Are there rules to order of entries in PATH?

Are there any concrete rules in what order things appear in PATH when provided in buildInputs or other arguments that modify PATH?

I made this simple derivation to test this:

{ pkgs ? import <nixpkgs> { } }:

pkgs.stdenv.mkDerivation {
  name = "nix-path-test";

  buildInputs = with pkgs; [ vim go ];

  phases = [ "buildPhase" ];
  buildPhase = ''
    echo $PATH | tr ':' '\n'

And the result I get is:


Which shows that both vim and go appear in the order they were specified in buildInputs, but they also appear in the middle of PATH, rather than in the beginning or at the end.

I assume the order of entries in PATH has to be deterministic, but what are some other rules that decide the order of things?

I won’t claim to have looked closely enough to know, but in case no one else turns up with a definitive answer, in most cases this is governed by the implementation in nixpkgs/ at 6bae92a3eea8c56999d9c76417809a81e0fedfa6 · NixOS/nixpkgs · GitHub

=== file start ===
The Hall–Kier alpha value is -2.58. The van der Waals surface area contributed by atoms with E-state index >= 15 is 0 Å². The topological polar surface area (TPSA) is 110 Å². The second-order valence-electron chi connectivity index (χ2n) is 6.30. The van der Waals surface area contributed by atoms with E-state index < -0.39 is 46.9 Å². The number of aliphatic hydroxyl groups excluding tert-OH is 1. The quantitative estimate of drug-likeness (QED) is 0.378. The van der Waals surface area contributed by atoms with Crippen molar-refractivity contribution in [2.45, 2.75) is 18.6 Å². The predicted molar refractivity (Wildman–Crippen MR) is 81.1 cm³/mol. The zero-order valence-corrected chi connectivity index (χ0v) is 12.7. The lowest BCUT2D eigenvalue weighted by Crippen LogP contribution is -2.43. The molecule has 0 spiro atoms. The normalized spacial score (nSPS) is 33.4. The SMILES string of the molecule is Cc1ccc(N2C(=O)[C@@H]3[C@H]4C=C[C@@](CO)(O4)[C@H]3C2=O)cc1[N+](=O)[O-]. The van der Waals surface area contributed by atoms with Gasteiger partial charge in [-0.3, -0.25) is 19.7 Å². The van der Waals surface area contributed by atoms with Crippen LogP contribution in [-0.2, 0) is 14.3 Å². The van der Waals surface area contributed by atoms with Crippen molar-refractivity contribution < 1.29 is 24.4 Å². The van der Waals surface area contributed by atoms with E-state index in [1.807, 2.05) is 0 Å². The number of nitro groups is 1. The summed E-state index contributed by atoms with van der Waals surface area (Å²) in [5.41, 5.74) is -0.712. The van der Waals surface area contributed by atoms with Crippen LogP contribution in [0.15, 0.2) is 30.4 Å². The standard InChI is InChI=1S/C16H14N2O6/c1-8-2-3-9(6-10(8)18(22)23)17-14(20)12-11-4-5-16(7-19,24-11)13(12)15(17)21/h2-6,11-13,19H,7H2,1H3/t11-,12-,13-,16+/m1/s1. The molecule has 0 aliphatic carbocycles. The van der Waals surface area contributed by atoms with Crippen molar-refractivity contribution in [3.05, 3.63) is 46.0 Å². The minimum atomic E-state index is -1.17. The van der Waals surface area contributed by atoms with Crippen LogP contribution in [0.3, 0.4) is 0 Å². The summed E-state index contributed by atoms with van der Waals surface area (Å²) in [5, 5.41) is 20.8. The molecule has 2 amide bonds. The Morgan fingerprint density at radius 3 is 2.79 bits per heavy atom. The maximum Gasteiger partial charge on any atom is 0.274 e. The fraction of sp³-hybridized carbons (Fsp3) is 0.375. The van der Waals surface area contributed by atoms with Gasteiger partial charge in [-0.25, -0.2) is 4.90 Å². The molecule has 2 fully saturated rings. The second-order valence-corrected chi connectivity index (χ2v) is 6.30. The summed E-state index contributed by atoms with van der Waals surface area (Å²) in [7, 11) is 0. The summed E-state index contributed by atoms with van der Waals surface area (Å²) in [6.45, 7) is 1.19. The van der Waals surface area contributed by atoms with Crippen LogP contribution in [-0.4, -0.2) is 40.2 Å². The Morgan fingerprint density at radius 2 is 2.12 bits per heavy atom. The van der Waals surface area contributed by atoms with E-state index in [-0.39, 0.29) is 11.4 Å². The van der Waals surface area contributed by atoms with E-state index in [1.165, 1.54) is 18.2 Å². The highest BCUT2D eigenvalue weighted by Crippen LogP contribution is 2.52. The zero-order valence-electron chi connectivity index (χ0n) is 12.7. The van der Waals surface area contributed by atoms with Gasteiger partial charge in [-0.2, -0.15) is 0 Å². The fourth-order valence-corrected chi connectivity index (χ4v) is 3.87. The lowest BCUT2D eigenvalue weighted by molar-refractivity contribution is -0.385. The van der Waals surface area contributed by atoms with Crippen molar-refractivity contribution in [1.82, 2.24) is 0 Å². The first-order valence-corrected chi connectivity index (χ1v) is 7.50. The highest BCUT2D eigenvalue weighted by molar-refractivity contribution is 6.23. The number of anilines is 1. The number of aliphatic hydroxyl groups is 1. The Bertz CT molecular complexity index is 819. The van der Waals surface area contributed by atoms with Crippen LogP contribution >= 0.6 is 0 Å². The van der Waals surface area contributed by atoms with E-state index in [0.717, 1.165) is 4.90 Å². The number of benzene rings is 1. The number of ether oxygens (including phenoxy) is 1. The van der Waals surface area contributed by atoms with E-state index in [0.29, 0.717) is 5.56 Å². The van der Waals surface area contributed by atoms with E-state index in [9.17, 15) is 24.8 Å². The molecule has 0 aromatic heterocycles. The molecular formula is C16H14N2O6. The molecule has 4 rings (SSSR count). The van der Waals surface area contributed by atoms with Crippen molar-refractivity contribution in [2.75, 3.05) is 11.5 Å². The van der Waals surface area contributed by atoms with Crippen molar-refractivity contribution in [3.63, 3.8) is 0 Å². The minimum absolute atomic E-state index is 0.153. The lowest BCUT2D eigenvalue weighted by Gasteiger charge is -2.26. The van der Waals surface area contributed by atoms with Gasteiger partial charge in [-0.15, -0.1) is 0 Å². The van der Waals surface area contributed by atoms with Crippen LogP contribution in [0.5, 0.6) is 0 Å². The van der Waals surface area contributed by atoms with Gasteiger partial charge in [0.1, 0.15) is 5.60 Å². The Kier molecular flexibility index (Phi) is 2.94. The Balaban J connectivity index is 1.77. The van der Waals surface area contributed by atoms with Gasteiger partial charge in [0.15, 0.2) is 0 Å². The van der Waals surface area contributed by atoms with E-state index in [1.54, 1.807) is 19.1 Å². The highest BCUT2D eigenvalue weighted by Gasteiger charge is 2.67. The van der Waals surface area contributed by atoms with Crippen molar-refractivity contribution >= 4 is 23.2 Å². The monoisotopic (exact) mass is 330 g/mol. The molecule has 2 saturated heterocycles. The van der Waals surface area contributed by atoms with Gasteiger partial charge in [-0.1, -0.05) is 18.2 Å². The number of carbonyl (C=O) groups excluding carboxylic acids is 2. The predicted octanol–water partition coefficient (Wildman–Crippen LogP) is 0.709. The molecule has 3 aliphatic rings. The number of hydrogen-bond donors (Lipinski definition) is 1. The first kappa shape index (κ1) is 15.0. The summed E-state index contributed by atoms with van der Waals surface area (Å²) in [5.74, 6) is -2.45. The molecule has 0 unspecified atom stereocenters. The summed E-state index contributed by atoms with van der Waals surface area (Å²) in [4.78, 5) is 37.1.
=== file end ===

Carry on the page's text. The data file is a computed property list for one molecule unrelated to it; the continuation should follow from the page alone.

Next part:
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Thanks. That makes sense.

So I can see PATH being set from _PATH:

Which appears to be configured here via addToSearchPath from within activatePackage:

Which is used here from _activatePkgs:

And packages seem to be coming from pkgAccumVarVars which is defined here:

But then the trail gets very confusing due to some high level Bash magic, but I can see that the variables like buildInputs appear to be collected via findInputs:

Which in turn is another function full of Bash dark magic:

Quite the rabbit hole…

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it’s a bit of a rabbit hole to support cross compilation, in which only packages which can be executed by the host should be available on the PATH.

Is there something you are trying to solve by ordering the PATH? Generally in nixpkgs, you just need one occurrence of a package.

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Not really, I’m just trying to understand how things work under the hood. Thanks for explaining.